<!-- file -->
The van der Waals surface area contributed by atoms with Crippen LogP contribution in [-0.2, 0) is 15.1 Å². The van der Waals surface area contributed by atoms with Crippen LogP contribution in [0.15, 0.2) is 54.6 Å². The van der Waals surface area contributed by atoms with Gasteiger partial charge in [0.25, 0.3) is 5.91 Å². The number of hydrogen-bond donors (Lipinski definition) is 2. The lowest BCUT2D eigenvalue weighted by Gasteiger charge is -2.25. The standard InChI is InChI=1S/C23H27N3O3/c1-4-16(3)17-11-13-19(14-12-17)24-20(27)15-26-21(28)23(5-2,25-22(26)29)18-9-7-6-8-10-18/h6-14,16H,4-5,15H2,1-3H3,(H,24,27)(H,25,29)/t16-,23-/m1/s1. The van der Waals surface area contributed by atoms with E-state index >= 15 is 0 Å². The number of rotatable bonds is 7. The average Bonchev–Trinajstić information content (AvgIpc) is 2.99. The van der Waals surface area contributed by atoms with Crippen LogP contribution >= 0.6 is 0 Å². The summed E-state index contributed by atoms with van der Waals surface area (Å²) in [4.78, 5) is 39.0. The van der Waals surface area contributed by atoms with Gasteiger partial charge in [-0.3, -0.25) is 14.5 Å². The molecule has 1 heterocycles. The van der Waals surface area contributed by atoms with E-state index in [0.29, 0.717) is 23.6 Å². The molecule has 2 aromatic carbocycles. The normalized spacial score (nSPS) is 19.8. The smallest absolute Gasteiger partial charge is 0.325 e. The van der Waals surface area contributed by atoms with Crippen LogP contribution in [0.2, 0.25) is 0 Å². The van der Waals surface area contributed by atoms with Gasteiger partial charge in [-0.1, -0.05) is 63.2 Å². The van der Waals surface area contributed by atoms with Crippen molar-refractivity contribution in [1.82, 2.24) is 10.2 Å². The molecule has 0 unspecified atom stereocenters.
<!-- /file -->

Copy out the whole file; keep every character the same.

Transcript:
The van der Waals surface area contributed by atoms with Crippen LogP contribution in [-0.2, 0) is 15.1 Å². The van der Waals surface area contributed by atoms with Crippen LogP contribution in [0.15, 0.2) is 54.6 Å². The van der Waals surface area contributed by atoms with Gasteiger partial charge in [0.25, 0.3) is 5.91 Å². The number of hydrogen-bond donors (Lipinski definition) is 2. The lowest BCUT2D eigenvalue weighted by Gasteiger charge is -2.25. The standard InChI is InChI=1S/C23H27N3O3/c1-4-16(3)17-11-13-19(14-12-17)24-20(27)15-26-21(28)23(5-2,25-22(26)29)18-9-7-6-8-10-18/h6-14,16H,4-5,15H2,1-3H3,(H,24,27)(H,25,29)/t16-,23-/m1/s1. The van der Waals surface area contributed by atoms with E-state index >= 15 is 0 Å². The number of rotatable bonds is 7. The average Bonchev–Trinajstić information content (AvgIpc) is 2.99. The van der Waals surface area contributed by atoms with Crippen LogP contribution >= 0.6 is 0 Å². The summed E-state index contributed by atoms with van der Waals surface area (Å²) in [4.78, 5) is 39.0. The van der Waals surface area contributed by atoms with Gasteiger partial charge in [-0.3, -0.25) is 14.5 Å². The molecule has 1 heterocycles. The van der Waals surface area contributed by atoms with E-state index in [0.29, 0.717) is 23.6 Å². The molecule has 2 aromatic carbocycles. The normalized spacial score (nSPS) is 19.8. The smallest absolute Gasteiger partial charge is 0.325 e. The van der Waals surface area contributed by atoms with Crippen LogP contribution in [0.2, 0.25) is 0 Å². The van der Waals surface area contributed by atoms with Gasteiger partial charge in [-0.1, -0.05) is 63.2 Å². The van der Waals surface area contributed by atoms with Crippen molar-refractivity contribution in [1.82, 2.24) is 10.2 Å². The molecule has 0 unspecified atom stereocenters.